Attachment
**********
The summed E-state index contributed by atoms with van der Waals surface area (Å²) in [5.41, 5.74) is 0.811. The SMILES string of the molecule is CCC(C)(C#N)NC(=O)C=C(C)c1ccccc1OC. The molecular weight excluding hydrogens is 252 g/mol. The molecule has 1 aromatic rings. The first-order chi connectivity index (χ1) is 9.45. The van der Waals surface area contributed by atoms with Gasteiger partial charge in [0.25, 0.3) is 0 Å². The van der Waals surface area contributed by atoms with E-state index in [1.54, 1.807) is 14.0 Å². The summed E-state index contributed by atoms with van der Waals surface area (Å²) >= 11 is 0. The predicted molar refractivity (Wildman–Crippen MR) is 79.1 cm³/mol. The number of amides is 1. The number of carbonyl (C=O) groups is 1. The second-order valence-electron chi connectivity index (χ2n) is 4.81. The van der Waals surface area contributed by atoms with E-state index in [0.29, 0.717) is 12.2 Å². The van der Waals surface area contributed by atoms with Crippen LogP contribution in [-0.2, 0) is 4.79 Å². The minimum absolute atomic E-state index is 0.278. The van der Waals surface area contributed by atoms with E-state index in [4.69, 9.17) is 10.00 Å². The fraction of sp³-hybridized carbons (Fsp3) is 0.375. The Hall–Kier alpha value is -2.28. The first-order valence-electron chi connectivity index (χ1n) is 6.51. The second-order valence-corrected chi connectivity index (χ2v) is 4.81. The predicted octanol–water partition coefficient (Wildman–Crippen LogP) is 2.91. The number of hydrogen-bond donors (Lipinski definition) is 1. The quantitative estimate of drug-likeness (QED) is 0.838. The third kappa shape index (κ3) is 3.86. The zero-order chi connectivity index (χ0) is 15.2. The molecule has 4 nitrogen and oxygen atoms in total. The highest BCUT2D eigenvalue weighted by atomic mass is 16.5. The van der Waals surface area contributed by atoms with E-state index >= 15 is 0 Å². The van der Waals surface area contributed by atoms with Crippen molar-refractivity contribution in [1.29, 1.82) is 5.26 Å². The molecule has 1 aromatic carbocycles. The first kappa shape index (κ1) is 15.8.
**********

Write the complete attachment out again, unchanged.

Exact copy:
The summed E-state index contributed by atoms with van der Waals surface area (Å²) in [5.41, 5.74) is 0.811. The SMILES string of the molecule is CCC(C)(C#N)NC(=O)C=C(C)c1ccccc1OC. The molecular weight excluding hydrogens is 252 g/mol. The molecule has 1 aromatic rings. The first-order chi connectivity index (χ1) is 9.45. The van der Waals surface area contributed by atoms with Gasteiger partial charge in [0.25, 0.3) is 0 Å². The van der Waals surface area contributed by atoms with E-state index in [1.54, 1.807) is 14.0 Å². The summed E-state index contributed by atoms with van der Waals surface area (Å²) >= 11 is 0. The predicted molar refractivity (Wildman–Crippen MR) is 79.1 cm³/mol. The number of amides is 1. The number of carbonyl (C=O) groups is 1. The second-order valence-electron chi connectivity index (χ2n) is 4.81. The van der Waals surface area contributed by atoms with E-state index in [0.29, 0.717) is 12.2 Å². The van der Waals surface area contributed by atoms with Crippen LogP contribution in [-0.2, 0) is 4.79 Å². The minimum absolute atomic E-state index is 0.278. The van der Waals surface area contributed by atoms with E-state index in [4.69, 9.17) is 10.00 Å². The fraction of sp³-hybridized carbons (Fsp3) is 0.375. The Hall–Kier alpha value is -2.28. The first-order valence-electron chi connectivity index (χ1n) is 6.51. The second-order valence-corrected chi connectivity index (χ2v) is 4.81. The predicted octanol–water partition coefficient (Wildman–Crippen LogP) is 2.91. The number of hydrogen-bond donors (Lipinski definition) is 1. The quantitative estimate of drug-likeness (QED) is 0.838. The third kappa shape index (κ3) is 3.86. The zero-order chi connectivity index (χ0) is 15.2. The molecule has 4 nitrogen and oxygen atoms in total. The highest BCUT2D eigenvalue weighted by atomic mass is 16.5. The van der Waals surface area contributed by atoms with E-state index >= 15 is 0 Å². The van der Waals surface area contributed by atoms with Crippen molar-refractivity contribution in [1.29, 1.82) is 5.26 Å². The molecule has 1 aromatic carbocycles. The first kappa shape index (κ1) is 15.8.